Mary O'Connor exits KPMG after being passed over for CEO role

06 May 2021 Consultancy.uk 4 min. read
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KPMG’s leadership woes refuse to die down, after the company’s most senior female employee announced her exit from the firm – having been passed over in the race to become its next UK leader. O’Connor was reportedly excluded from the partner vote to choose the firm’s replacement of disgraced former Senior Partner Bill Michael, despite her replacing him on an interim basis for the previous two months.

In February 2021, KPMG veteran Bill Michael suffered a spectacular fall from grace, after comments surfaced from a conference call to the Big Four firm’s 1,500-strong financial services consulting team. During a wide-ranging tirade, Michael reportedly told staff to “stop moaning” about long working hours during the pandemic, before calling the concept of unconscious bias training – aimed at reducing unfair treatment to marginalised members of the workforce such as BAME staff or women – “complete crap.”

As KPMG looked to fire multiple fires, the firm announced an investigation into Michael, and soon after he announced his resignation. In a move which initially helped to quell some of the criticism levelled at the audit and advisory giant’s internal culture, KPMG then installed two women at the head of the firm. While Bina Mehta, a UK board member, assumed the role of Chair, Mary O’Connor – then Head of Clients and Markets – took on Michael’s responsibilities as Senior Partner; or the equivalent of CEO.

Mary O'Connor exits KPMG after being passed over for CEO appointment

With British business newspaper the Financial Times suggesting that the next Senior Partner of KPMG UK would “most likely be female,” O’Connor was heavily touted to completely replace Michael on a permanent basis. However, in a surprise turn of events, KPMG’s board instead decided not to give O’Connor the chance to take up its top role on a permanent basis. It instead put forward the eventual appointee – Head of Audit Jon Holt – as the only candidate in a rubber-stamp partner vote. He took office after being elected unopposed in April.

Soon after, it emerged on Sky News that the first woman to head up a Big Four professional services firm was in advanced negotiations to leave the firm, having been unexpectedly passed over for the top job. While the firm initially claimed O’Connor was considering her options for future roles, late in April, it was confirmed by the Financial Times that partners at KPMG UK were told O’Connor was to leave the firm.

O’Connor commented, “I am privileged to have been able to make a significant contribution to rebuilding the trust in our business and to help set it on the path to even greater future growth. However, I have decided that my corporate experience and approach are now best suited to a leadership role outside of the firm.”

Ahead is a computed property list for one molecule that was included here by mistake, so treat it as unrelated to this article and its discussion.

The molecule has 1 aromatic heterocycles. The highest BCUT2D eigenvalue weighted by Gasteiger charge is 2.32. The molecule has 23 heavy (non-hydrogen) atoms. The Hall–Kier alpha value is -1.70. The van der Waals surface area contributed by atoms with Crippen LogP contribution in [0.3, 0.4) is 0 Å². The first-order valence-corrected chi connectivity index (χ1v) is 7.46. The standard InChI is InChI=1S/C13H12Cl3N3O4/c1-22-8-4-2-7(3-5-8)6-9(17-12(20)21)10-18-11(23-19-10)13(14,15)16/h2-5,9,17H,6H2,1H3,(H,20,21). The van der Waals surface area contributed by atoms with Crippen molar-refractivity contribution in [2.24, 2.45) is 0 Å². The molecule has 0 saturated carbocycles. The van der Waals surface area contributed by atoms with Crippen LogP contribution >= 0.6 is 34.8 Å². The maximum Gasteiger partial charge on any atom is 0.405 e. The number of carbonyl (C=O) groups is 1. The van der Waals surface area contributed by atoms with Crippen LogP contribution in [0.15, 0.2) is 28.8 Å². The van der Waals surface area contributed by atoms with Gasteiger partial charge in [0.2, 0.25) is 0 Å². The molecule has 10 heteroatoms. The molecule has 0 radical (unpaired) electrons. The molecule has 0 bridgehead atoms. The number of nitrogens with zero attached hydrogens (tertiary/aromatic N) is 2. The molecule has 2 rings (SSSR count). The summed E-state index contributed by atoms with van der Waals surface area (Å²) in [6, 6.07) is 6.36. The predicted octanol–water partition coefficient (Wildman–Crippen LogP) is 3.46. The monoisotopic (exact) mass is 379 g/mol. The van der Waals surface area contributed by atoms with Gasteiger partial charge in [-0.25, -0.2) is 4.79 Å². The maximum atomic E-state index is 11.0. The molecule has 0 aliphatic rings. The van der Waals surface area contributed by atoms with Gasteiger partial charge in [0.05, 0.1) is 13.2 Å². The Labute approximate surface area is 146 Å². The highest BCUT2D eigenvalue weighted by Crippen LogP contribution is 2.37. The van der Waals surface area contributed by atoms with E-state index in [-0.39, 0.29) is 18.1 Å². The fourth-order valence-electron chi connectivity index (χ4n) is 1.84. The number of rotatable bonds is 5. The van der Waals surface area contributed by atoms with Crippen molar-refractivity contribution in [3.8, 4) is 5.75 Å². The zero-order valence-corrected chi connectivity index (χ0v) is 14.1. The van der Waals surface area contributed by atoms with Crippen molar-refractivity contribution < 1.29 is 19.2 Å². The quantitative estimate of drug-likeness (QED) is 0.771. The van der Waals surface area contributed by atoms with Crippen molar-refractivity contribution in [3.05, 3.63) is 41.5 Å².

While Holt’s stint running the firm day-to-day as chief executive is set to run until the end of September 2025, Mehta, the first woman to Chair the firm’s UK board, will see her remit end in February 2022. Speaking on O’Connor’s exit, she said, “Mary has made a significant contribution to KPMG, and we are hugely grateful for the commitment, focus and energy she’s brought to the firm.”

The brief stint of O’Connor to interim CEO represented a temporary boost to gender equality at the firm. Less than a quarter of partners with KPMG are women, while her exit takes the firm’s board back to a 50:50 split of men and women. Women had previously outnumbered men on the board – something highly unusual in large firms like KPMG.

Not surprisingly, the news has prompted a good deal of controversy on social media. The Women's Organisation – which campaigns for equality in employment and education – stated on Twitter, “Oh my word @KPMG did you find just any old bloke to take the role?” Elsewhere, Strategic HR Consultant David Prunell-Friend tweeted that the glass ceiling at the Big Four “seems to rather be Concrete Ceiling.”

Meanwhile, Maja Korica, Associate Professor of Management and Organization at Warwick Business School, took to LinkedIn to argue, “[When Mehta and O’Connor were appointed] I raised the question of whether this was a 'poisoned chalice' situation, in that the way of their appointment was likely to already hold them back from making meaningful changes to the company's culture. As it happens, even in that I was too optimistic. The company decided to go with the status quo, with the board foregoing an open election and so denying Mary O'Connor even the chance to compete openly for the position.”

KPMG has not commented further on the matter at the time of writing.